One of the most least appreciated-yet most essential- functions of a business, properly executed payroll helps keep your organization safe from legal consequences while maintaining overall employee satisfaction.

However, improperly performed payroll increases the likelihood of mistakes, elevating emotional uneasiness throughout the company and necessitating combative efforts through time spent and money lost.

Fortunately, you can avoid the most common payroll mistakes through proper planning and consistent efforts.

To avoid these 10 common payroll errors, let’s examine why it’s important to correct and further prevent these mistakes.

Why you should implement the following payroll corrections:

While all businesses employing workers must execute payroll, this function can mean something different for each company.

For example, payroll can refer to:

• The employees you pay, which also includes employee information.

• The amount paid to employees each pay period.

• The process of calculating and distributing taxes and wages.

An employer must follow the payroll laws of the state in which they reside. For example, under California law, the minimum wage must be $14.00 per hour for workers at businesses with more than 26 employees and $13.00 per hour for companies with 25 or fewer.

Employee satisfaction

An employer who pays an employee the incorrect amount, is late on issuing payments, or incorrectly deducts taxes inevitably raises frustration and worries an employee. Once you’ve unsatisfied an employee, they will constantly wonder whether or not their paycheck will be on time or even in the correct amount.

In addition, an employee will have to pay out of pocket for miscalculated taxes, and the employer must do the same with added penalties.

Frustrated employees won’t take effort to impress you, writing bad reviews for your company and leaving in multitudes without a second thought.

Penalties and jail time

If an employer paid a worker the $13.00 per hour wage when they have over 26 employees, the employer could face fines or even jail time. Furthermore, employees would possess the legal right to sue the employer, which could cost them their livelihood, reputation, and personal finances.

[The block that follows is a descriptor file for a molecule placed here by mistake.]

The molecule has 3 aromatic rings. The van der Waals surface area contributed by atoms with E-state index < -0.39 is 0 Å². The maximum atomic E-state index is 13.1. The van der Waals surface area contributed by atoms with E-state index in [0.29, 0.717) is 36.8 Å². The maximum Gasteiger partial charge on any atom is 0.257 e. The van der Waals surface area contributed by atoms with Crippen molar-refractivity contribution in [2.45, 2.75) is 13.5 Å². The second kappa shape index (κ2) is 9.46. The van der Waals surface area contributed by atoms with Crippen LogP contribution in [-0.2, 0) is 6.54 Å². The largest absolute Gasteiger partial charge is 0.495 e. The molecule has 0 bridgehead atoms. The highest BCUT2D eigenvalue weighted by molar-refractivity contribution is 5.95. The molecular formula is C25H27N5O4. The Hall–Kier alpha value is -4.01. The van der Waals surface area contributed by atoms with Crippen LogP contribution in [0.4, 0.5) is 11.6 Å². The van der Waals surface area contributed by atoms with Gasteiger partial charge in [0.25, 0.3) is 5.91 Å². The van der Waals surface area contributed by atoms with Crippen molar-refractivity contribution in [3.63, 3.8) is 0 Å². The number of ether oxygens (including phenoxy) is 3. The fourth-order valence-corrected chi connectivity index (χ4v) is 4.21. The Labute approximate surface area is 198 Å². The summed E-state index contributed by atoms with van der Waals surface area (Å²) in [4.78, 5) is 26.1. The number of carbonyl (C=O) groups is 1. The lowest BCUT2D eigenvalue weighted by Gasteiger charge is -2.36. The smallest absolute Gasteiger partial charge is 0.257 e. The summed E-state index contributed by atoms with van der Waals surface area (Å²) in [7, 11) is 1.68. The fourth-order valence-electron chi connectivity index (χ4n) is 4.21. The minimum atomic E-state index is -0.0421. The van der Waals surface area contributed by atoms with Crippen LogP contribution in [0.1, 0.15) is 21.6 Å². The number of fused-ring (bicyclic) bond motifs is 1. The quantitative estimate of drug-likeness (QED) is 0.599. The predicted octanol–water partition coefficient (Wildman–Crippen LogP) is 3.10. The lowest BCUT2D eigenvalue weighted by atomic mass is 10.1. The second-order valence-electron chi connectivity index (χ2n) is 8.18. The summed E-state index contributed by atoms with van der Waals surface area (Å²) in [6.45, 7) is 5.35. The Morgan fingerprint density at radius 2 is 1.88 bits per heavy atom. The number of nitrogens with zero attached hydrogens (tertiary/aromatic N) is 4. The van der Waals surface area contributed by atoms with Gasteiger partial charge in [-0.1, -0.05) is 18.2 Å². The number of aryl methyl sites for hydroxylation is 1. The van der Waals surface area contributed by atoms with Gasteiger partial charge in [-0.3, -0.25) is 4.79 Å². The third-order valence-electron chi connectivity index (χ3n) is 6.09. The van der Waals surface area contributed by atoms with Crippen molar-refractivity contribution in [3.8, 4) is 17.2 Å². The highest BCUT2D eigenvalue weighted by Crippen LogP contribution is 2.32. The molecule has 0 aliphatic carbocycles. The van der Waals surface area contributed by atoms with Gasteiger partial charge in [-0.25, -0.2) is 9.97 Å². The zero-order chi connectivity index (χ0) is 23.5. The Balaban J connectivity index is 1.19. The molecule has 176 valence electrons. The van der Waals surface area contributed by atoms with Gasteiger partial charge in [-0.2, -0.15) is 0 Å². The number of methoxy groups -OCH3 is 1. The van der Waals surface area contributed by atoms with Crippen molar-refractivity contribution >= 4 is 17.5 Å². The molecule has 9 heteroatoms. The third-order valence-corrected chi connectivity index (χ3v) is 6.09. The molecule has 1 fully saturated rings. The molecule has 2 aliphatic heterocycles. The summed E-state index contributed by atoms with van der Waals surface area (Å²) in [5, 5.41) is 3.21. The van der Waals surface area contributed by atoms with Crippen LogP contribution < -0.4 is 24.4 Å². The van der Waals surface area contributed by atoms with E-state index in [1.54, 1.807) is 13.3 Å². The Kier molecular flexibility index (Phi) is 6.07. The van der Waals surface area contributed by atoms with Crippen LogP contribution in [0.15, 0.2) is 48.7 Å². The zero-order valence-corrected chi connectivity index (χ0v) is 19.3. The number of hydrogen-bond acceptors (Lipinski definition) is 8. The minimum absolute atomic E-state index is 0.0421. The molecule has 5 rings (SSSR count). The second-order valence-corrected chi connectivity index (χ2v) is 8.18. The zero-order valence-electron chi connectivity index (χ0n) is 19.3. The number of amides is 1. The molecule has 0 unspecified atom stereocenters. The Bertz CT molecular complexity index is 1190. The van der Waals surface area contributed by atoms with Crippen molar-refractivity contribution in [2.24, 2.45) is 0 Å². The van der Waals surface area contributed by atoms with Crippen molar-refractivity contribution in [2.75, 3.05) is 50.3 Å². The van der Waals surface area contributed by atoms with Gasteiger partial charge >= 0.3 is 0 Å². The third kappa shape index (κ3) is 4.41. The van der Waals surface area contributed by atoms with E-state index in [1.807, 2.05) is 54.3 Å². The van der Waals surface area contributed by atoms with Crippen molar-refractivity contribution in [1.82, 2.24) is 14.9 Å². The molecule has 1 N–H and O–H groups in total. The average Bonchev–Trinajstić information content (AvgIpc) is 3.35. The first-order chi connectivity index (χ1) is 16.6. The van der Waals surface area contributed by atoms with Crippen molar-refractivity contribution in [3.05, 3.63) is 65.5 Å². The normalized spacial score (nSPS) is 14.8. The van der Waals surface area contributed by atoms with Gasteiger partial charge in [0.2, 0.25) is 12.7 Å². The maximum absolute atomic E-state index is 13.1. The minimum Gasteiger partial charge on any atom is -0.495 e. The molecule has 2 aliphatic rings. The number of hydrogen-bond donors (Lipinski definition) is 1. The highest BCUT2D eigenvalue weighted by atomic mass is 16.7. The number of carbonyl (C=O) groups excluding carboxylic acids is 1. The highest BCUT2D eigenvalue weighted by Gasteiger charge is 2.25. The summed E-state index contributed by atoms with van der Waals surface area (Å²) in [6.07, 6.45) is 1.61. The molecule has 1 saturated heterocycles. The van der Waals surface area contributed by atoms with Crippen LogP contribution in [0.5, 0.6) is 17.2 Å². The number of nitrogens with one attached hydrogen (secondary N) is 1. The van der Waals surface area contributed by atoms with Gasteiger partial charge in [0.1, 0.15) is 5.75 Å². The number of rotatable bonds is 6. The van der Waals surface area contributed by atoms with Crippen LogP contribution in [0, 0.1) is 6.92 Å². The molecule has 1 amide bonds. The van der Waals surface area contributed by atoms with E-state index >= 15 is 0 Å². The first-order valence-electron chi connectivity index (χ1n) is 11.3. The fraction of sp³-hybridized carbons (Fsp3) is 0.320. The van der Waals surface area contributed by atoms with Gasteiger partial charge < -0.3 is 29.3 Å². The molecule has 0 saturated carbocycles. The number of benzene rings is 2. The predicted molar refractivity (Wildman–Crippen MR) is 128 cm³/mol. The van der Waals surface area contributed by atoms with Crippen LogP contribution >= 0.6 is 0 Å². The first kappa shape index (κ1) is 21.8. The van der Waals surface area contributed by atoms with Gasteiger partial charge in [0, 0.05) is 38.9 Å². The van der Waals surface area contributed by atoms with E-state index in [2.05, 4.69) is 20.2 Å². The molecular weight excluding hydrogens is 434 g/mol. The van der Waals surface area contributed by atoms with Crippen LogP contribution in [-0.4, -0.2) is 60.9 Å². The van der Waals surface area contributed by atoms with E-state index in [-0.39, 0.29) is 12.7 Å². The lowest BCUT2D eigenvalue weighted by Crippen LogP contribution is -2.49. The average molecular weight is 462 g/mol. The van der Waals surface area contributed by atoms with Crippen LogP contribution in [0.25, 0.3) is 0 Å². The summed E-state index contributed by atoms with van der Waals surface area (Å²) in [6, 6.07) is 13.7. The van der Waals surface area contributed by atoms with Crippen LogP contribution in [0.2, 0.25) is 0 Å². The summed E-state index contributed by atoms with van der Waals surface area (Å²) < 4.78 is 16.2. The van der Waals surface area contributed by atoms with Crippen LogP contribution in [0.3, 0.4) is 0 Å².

Willful violators of wage theft, which is the denial of wages rightfully owed to the employee, comes with fines up to $10,000 from a first conviction and imprisonment after future convictions. It’s common for a judge to rule wage theft as “willful” because ignorance of the law is rarely usable in court as a reason to violate the law.

For these two reasons, it’s necessary for all small businesses to adhere to Federal payroll laws as well as State-Specific Tax Laws, or you could face severe consequences.

How to avoid these 10 common payroll errors in your start-up

With a process as complex as payroll, there are many ways an organization can make catastrophic errors. Let’s look at the 10 payroll mistakes your company should tackle immediately.

1. Misclassifying workers as independent contractors

The Fair Labor Standards Act provides protections and benefits, like minimum wage and overtime pay, for employees. An independent contractor doesn’t receive these protections, as employers who hire them don’t pay a portion of their taxes.

Misclassifying workers as independent contractors rather than employees reduces labor costs (up to 30 percent for some businesses) but is unfair to both employees and other companies and can lead to a hefty fine. Not only will employees lose important wages and benefits, but it means the government loses valuable tax dollars, eventually resulting in over or underpayment.

2. Misclassifying workers as exempt or non-exempt

Exempt employees are not entitled to overtime and are expected to finish their job, no matter how long it takes, without extra pay. These workers are exempt if they perform specific job duties and are paid on a salary basis.

If a non-exempt employee is treated as an exempt employee, they lose out on overtime or an hourly wage, which results in wage theft. Therefore, unless an employee agrees to be paid a salary-typical for high ranking positions, most non-exempt employees should be paid hourly.

3. Not paying the correct amount of overtime

If workers are non-exempt, they must be paid time and a half for each hour worked over 40 per week. Some states have additional rules-in California, workers must be paid overtime for working more than eight hours in a workday, even if they don’t exceed 40 hours per week.

Non-exempt salaried employees may also be entitled to overtime unless they are exempt from overtime under the State Labor Code or if an enforced or existing order (like welfare or child support) regulates the employee’s hours, wages, or working conditions. Employers can use a clock-in/time management system to ensure they’re accurately maintaining employee hours.

4. Choosing the wrong payroll service provider

It’s essential for startups to choose a payroll service provider to suit your specific company’s needs. This may require switching providers as your company grows. When choosing a payroll company, ensure that they can provide high-quality payroll services, like the following:

• Payroll Processing: Automates payrolls most labor-intensive aspects, like tax withholding, calculations, and payment options, such as digital or paper checks.

• Calculate, Withhold and Pay Taxes: Removes errors in calculating and paying taxes, including the most expensive and common mistakes, like overtime.